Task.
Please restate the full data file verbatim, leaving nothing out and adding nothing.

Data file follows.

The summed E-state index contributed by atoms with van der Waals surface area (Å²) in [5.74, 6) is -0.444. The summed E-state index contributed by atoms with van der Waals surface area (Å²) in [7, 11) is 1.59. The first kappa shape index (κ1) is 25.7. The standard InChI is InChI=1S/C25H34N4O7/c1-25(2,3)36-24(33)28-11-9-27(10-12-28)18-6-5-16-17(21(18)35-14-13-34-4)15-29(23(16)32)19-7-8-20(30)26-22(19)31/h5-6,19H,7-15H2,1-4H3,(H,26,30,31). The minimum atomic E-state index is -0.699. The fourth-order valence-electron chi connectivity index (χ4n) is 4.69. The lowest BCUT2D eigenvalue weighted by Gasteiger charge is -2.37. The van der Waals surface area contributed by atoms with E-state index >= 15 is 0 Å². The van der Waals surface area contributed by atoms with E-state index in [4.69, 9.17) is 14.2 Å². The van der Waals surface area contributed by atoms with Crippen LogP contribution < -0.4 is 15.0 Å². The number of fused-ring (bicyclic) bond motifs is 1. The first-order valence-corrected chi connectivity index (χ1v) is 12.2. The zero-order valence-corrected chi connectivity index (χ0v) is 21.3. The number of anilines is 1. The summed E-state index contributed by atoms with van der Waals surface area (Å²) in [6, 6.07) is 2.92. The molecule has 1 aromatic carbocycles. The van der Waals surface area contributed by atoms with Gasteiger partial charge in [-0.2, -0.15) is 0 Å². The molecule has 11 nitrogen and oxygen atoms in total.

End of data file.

The summed E-state index contributed by atoms with van der Waals surface area (Å²) in [5.74, 6) is -0.444. The summed E-state index contributed by atoms with van der Waals surface area (Å²) in [7, 11) is 1.59. The first kappa shape index (κ1) is 25.7. The standard InChI is InChI=1S/C25H34N4O7/c1-25(2,3)36-24(33)28-11-9-27(10-12-28)18-6-5-16-17(21(18)35-14-13-34-4)15-29(23(16)32)19-7-8-20(30)26-22(19)31/h5-6,19H,7-15H2,1-4H3,(H,26,30,31). The minimum atomic E-state index is -0.699. The fourth-order valence-electron chi connectivity index (χ4n) is 4.69. The lowest BCUT2D eigenvalue weighted by Gasteiger charge is -2.37. The van der Waals surface area contributed by atoms with E-state index >= 15 is 0 Å². The van der Waals surface area contributed by atoms with E-state index in [4.69, 9.17) is 14.2 Å². The van der Waals surface area contributed by atoms with Crippen LogP contribution < -0.4 is 15.0 Å². The number of fused-ring (bicyclic) bond motifs is 1. The first-order valence-corrected chi connectivity index (χ1v) is 12.2. The zero-order valence-corrected chi connectivity index (χ0v) is 21.3. The number of anilines is 1. The summed E-state index contributed by atoms with van der Waals surface area (Å²) in [6, 6.07) is 2.92. The molecule has 1 aromatic carbocycles. The van der Waals surface area contributed by atoms with Gasteiger partial charge in [-0.2, -0.15) is 0 Å². The molecule has 11 nitrogen and oxygen atoms in total.